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  • Category: Miscellaneous

    Bengal's 'Pitha' is slowly going into oblivion

    Makar Sankranti is over. It is the Bengali month of 'Magh'. Before and after the Makar Sankranti, Bengalis used to take Pitha. Oh! it's a delicious item. There were various types of Pitha of different tastes and different sizes. Most of the Pithas are sweet, but there are some Pithas which can be taken as snacks.

    Pithas are made from rice flour or wheat flour. These are then filled with sweet or savoury ingredients. The filling of the Pithas is called 'pur' (there is no appropriate English substitute). For the preparation of vegetable Pithas, cauliflower, cabbage or potato are fried or steamed, and then mashed and formed into small balls for stuffing. Sweet Pithas contain sugar, jaggery, date juice or palm syrup and are filled with grated coconut and pistachios.

    But now the life of the Bengalis has become very busy. Bengali ladies no longer prepare Pithas. Bengali children don't get an opportunity to relish Pithas.

    This special and delicious food-item of Bengal is slowly going into oblivion.
  • #656897
    That is the fate of many traditional dishes in different parts of our country and they are slowly going to become a thing of past.

    Long back, I had tasted this dish or equivalent to it in Assam and if I remember correctly they also called it Pitha. It was a white sort of small crisp sweet chapati and we had it with some side vegetable that I do not remember now.

    One thing I will like to mention here as my observation is that the dishes which are commercialized and are returning good revenue to the hotels and restaurants are not going in oblivion rather coming in the market in newer and newer shapes even in their fusion forms with other dishes.

    The example of this is Dosa which was originally a Southern Indian dish but now it is available all across the country in myriad forms. So there is a commercial angle also to these things.

    Knowledge is power.

  • #656906

    As we have been discussing in another recent thread, I think we are losing out on many of our traditional snacks and dishes due to the lack of time/ interest that we have developed over a period of time. Just like the Pitha that the author mentioned, there are so many sweets, snacks and some other age-old dishes that are slowly disappearing from the kitchen. With the advent of fast food and the recent invasion by home-deliveries, households have started finding it convenient and easy to purchase readymade items (newer versions that are trendy) instead of making some at home. In the olden days our mothers and grandmothers had enough time with them, and more than that they had the interest, to prepare delicacies and feed the family members. Times have changed and we may have to be satisfied with the old memories. I hope there would be some effort to at least record the recipe of such dishes so that, in case, someone who may want to try it out in future will stand guided.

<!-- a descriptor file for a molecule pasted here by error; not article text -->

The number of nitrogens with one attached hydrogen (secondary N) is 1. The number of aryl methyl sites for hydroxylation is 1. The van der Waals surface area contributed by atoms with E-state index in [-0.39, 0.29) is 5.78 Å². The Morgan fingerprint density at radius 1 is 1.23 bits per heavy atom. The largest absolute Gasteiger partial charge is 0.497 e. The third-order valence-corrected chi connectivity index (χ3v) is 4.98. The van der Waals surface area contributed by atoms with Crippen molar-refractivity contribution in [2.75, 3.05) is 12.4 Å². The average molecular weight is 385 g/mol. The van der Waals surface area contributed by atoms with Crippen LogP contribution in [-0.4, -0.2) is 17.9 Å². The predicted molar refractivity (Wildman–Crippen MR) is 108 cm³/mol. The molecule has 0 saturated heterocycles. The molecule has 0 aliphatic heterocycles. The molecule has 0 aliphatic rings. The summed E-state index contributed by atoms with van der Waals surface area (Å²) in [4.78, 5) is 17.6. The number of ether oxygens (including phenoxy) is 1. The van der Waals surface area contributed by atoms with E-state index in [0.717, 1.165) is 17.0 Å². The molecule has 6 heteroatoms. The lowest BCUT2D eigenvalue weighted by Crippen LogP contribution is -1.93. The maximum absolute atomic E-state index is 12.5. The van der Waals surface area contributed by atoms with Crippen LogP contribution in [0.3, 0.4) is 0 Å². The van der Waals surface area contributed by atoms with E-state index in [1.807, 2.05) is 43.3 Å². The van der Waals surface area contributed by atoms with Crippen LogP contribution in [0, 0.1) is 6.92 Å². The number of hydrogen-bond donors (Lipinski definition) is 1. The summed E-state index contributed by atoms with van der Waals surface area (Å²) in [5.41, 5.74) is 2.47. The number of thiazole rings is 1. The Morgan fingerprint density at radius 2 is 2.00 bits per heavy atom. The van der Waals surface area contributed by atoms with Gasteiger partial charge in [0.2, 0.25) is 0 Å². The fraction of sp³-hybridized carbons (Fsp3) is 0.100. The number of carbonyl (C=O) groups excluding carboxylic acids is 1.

'Real knowledge is to know the extent of one's ignorance' - Confucious.

  • #656907
    Past is the past, and we cannot get any such dish. Our good old ladies were expert cooks to prepare varieties of dishes to feed their family members. They had enjoyed the pleasure of cooking. These days, the young ladies spend their good time watching Mega serials and movies on TV. Where is time for them to think about delicious dishes?

    My grandmother and mother used to make a dish called ' Kolukattai', a rice dish stuffed with sweet items. It has many variants. I am missing it very badly.

    No life without Sun

  • #656909
    What Mr. Umesh enjoyed in Assam is most probably a 'pati-sapta' (one of the hundreds of varieties of Pitha. It is true that some restaurants are doing great business by preparing and offering these traditional food items.